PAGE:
The question here, then, is whether the difference is one "in form or substance" which, as a matter of law, will justify the allowance of the appealed claims. We believe that it is, under prior decisions of this court.
In re Petrow, supra, dealt with a very similar argument. The appellants there maintained that "the controlling feature in the present case is the fact that applicants are not attempting to recapture the same or an immaterially different claim from that cancelled * * *." In that case the applicants, during prosecution of their original application, abandoned claim 4 directed to a compound of betaine and chloral and sought through reissue to claim the identical compound in claim 10, which, however, in addition to the limitations of the cancelled claim, described the compound in more detail by reciting more of its inherent properties. Responding to the argument that under Willingham there could be no "error" justifying reissue of the patent under these circumstances, we said, 402 F.2d at 488, 56 CCPA at 713:
We think similar considerations govern the result here. While both the cancelled claims and the appealed claims may be directed to the same process, the scope of the cancelled claims was indeed broader than the scope of the appealed claims which, in more fairly fingerprinting the processes, results in claims which differ from the cancelled claims in the scope of legal protection afforded. Accordingly, we do not agree with the board that there can be no "error" within the meaning of § 251.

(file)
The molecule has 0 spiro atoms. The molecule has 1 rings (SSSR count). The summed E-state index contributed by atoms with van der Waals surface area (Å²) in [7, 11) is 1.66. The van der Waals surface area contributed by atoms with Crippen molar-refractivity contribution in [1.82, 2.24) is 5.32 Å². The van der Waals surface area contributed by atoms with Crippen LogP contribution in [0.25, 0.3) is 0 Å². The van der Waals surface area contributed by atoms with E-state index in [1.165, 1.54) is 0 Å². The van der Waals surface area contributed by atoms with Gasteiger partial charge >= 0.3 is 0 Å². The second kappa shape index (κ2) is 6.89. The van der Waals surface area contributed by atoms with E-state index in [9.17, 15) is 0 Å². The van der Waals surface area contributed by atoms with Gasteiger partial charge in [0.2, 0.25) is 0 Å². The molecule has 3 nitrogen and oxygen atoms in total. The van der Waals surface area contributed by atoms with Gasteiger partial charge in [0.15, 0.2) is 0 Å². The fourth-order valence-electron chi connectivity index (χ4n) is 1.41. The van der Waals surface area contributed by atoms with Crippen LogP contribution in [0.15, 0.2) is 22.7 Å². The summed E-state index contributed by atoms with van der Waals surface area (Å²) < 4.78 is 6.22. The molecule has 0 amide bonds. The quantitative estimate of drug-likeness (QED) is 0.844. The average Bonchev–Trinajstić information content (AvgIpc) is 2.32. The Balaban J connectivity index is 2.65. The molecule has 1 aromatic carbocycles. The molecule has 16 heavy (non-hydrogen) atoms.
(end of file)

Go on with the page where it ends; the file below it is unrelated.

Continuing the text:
It is noted that part of appellants' argument has centered on In re Wesseler, 367 F.2d 838, 54 CCPA 735 (1966), where this court cast considerable doubt on the correctness of its prior statement in In re Byers, 230 F.2d 451, 454, 43 CCPA 803, 805 (1956), which reads:
In addition, in Wesseler we did state that the court in Byers "ignored the fact that the new reissue statute broadened the term `error' by not limiting it to `error' that had arisen through `inadvertence, accident or mistake'."
Appellants' argument has led us to review the legislative history of § 251 and the basis for our statement in Wesseler. We now conclude that in Byers this court was correct in noting that the substitution of "error" in § 251 for "inadvertence, accident, of mistake" did not involve a substantive change. See Federico, "Commentary on the New Patent Act," 35 U.S.C.A. p. 43. We would be hard-pressed to think of examples of situations which would be "error" and not be encompassed by one or the other of "inadvertence, accident, or mistake." "Inadvertence" and "accident" may imply something other than deliberate action, but "mistake" has a broad sweep and is certainly inclusive of actions taken in full consciousness. In Tee-Pak v. St. Regis, cited in note 6, supra, the Court of Appeals said, "a deliberate and intentional amendment to a claim may be error without deceptive intention." The primary definition of "mistake" is "to choose wrongly" (Webster's Seventh New Collegiate Dictionary).